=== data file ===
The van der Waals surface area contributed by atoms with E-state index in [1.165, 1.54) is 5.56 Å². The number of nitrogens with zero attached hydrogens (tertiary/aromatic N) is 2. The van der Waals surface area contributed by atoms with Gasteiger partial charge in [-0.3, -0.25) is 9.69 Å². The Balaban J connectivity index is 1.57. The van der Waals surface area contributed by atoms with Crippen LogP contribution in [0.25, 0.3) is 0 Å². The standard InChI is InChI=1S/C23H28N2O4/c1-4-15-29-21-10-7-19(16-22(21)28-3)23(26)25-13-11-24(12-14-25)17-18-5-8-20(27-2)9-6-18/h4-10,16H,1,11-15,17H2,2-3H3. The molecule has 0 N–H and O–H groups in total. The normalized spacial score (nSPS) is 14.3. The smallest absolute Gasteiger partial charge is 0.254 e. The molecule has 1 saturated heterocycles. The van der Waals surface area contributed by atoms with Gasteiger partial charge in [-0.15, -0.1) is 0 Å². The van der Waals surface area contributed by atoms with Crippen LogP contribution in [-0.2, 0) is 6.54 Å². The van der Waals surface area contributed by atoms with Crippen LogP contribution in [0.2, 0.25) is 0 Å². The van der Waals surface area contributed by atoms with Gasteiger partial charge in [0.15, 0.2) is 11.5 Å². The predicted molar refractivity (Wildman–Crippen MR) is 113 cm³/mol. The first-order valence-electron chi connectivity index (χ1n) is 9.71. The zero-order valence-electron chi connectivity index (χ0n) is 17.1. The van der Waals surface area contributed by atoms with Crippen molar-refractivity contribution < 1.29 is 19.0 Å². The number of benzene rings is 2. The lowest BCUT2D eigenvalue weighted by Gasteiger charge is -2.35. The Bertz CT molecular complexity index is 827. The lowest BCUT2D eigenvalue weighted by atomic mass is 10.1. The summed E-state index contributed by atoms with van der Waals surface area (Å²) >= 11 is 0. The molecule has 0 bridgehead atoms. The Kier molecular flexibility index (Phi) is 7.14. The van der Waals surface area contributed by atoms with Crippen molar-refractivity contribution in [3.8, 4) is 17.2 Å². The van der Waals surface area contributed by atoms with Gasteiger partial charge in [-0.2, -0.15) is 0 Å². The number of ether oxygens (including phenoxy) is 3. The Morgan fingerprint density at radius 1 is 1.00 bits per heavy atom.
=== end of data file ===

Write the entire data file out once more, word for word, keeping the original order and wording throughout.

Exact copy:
The van der Waals surface area contributed by atoms with E-state index in [1.165, 1.54) is 5.56 Å². The number of nitrogens with zero attached hydrogens (tertiary/aromatic N) is 2. The van der Waals surface area contributed by atoms with Gasteiger partial charge in [-0.3, -0.25) is 9.69 Å². The Balaban J connectivity index is 1.57. The van der Waals surface area contributed by atoms with Crippen LogP contribution in [0.25, 0.3) is 0 Å². The standard InChI is InChI=1S/C23H28N2O4/c1-4-15-29-21-10-7-19(16-22(21)28-3)23(26)25-13-11-24(12-14-25)17-18-5-8-20(27-2)9-6-18/h4-10,16H,1,11-15,17H2,2-3H3. The molecule has 0 N–H and O–H groups in total. The normalized spacial score (nSPS) is 14.3. The smallest absolute Gasteiger partial charge is 0.254 e. The molecule has 1 saturated heterocycles. The van der Waals surface area contributed by atoms with Gasteiger partial charge in [-0.15, -0.1) is 0 Å². The van der Waals surface area contributed by atoms with Crippen LogP contribution in [-0.2, 0) is 6.54 Å². The van der Waals surface area contributed by atoms with Crippen LogP contribution in [0.2, 0.25) is 0 Å². The van der Waals surface area contributed by atoms with Gasteiger partial charge in [0.15, 0.2) is 11.5 Å². The predicted molar refractivity (Wildman–Crippen MR) is 113 cm³/mol. The first-order valence-electron chi connectivity index (χ1n) is 9.71. The zero-order valence-electron chi connectivity index (χ0n) is 17.1. The van der Waals surface area contributed by atoms with Crippen molar-refractivity contribution < 1.29 is 19.0 Å². The number of benzene rings is 2. The lowest BCUT2D eigenvalue weighted by Gasteiger charge is -2.35. The Bertz CT molecular complexity index is 827. The lowest BCUT2D eigenvalue weighted by atomic mass is 10.1. The summed E-state index contributed by atoms with van der Waals surface area (Å²) >= 11 is 0. The molecule has 0 bridgehead atoms. The Kier molecular flexibility index (Phi) is 7.14. The van der Waals surface area contributed by atoms with Crippen molar-refractivity contribution in [3.8, 4) is 17.2 Å². The van der Waals surface area contributed by atoms with Gasteiger partial charge in [-0.2, -0.15) is 0 Å². The number of ether oxygens (including phenoxy) is 3. The Morgan fingerprint density at radius 1 is 1.00 bits per heavy atom.